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That being said, even a prime piece of Art Deco glamour can be subtly improved, though, as Shamamian points out, “It didn’t feel appropriate to stray too far from what was there.” The soul-stirring flying staircase’s strangely plain railing—“not very Deco,” says project architect Tom McManus—was removed in favor of a lacy iron creation incorporating motifs harvested from the building’s metalwork. A small anteroom adjacent to the entrance hall, where the coat closet is located, had its doorway expanded into a wide elegant arch—bringing more sunlight into the entry from a west-facing window. The dining room’s soaring pilasters got a chic speckled finish that mimics porphyry, and the paneled study’s vaulted ceiling has been piped with a crisscrossing pattern in molded plaster that references the passion for Tudor and Jacobean design that ran on a parallel track during the days of Deco. “We loved that, too, but wanted to make it lacier and more open, to employ the fewest amount of lines that would still suggest the 17th century,” says Smith, who also upgraded the rooms with handsome custom-made marble chimneypieces.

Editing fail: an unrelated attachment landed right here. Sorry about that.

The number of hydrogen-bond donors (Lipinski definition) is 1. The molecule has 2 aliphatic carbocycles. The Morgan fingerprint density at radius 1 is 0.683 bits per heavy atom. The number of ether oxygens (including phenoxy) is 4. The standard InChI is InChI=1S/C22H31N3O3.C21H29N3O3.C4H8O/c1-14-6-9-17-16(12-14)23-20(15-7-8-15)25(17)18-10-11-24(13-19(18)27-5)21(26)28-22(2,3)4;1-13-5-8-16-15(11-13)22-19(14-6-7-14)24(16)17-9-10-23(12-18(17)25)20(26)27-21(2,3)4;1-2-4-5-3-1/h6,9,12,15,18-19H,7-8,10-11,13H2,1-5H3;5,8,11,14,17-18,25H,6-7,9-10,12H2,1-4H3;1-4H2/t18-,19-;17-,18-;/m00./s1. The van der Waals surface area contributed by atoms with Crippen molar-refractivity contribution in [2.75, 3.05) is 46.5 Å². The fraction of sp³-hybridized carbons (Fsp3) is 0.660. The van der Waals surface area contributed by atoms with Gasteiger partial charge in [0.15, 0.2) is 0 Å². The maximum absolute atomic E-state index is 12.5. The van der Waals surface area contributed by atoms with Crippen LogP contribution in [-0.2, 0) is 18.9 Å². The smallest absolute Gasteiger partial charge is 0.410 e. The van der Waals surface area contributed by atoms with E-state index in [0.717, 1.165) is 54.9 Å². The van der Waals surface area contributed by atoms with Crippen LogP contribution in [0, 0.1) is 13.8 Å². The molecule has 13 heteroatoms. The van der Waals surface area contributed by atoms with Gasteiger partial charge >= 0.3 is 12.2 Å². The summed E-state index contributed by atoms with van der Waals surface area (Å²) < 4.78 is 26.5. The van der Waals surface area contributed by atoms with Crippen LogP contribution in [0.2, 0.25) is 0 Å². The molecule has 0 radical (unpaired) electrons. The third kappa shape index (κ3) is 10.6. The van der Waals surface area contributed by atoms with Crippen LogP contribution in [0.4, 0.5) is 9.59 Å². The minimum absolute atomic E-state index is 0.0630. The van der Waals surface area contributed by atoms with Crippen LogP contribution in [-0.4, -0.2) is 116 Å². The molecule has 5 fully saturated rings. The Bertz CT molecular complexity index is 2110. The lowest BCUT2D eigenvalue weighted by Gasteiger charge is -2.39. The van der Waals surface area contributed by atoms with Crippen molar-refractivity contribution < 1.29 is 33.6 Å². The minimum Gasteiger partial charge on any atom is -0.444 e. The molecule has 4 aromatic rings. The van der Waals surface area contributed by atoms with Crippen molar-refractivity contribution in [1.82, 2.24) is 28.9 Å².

When it came to furnishing the penthouse, though, a period atmosphere was not the goal. “It was about taking grandly proportioned spaces and making them comfortable, habitable, and interesting,” Smith explains, adding that the apartment had always been “a series of public spaces for entertaining and private spaces for relaxing.” Knitting together those two disparate camps involved the development of decors loose enough so that all spaces would feel inviting. Thus, the dining room features not only a 19th-century English mahogany table for meals, unexpectedly combined with metal chairs dressed in blue leather, but also a sofa, daybed, deep-dish armchairs, and bronze bookshelves laden with well-thumbed volumes and intriguing objects, all overlooked by a wall-spanning Walton Ford painting of a camel under attack by birds of prey. “Sure, it’s a big apartment,” the decorator says, “but it’s not big enough to have a room that’s used only a couple of times a week. Every space had to be flexible.” Which explains why an exceptionally large room that takes up much of the upper floor and which offers panoramic views of the East River and Long Island serves as a spare bedroom as well as a family room.

Smith’s aesthetic has always been pretty limber, so a mixture of styles, materials, periods, and provenances happily coexist here, wrapped within an envelope that is largely classical in concept though not particularly classical in its layout.

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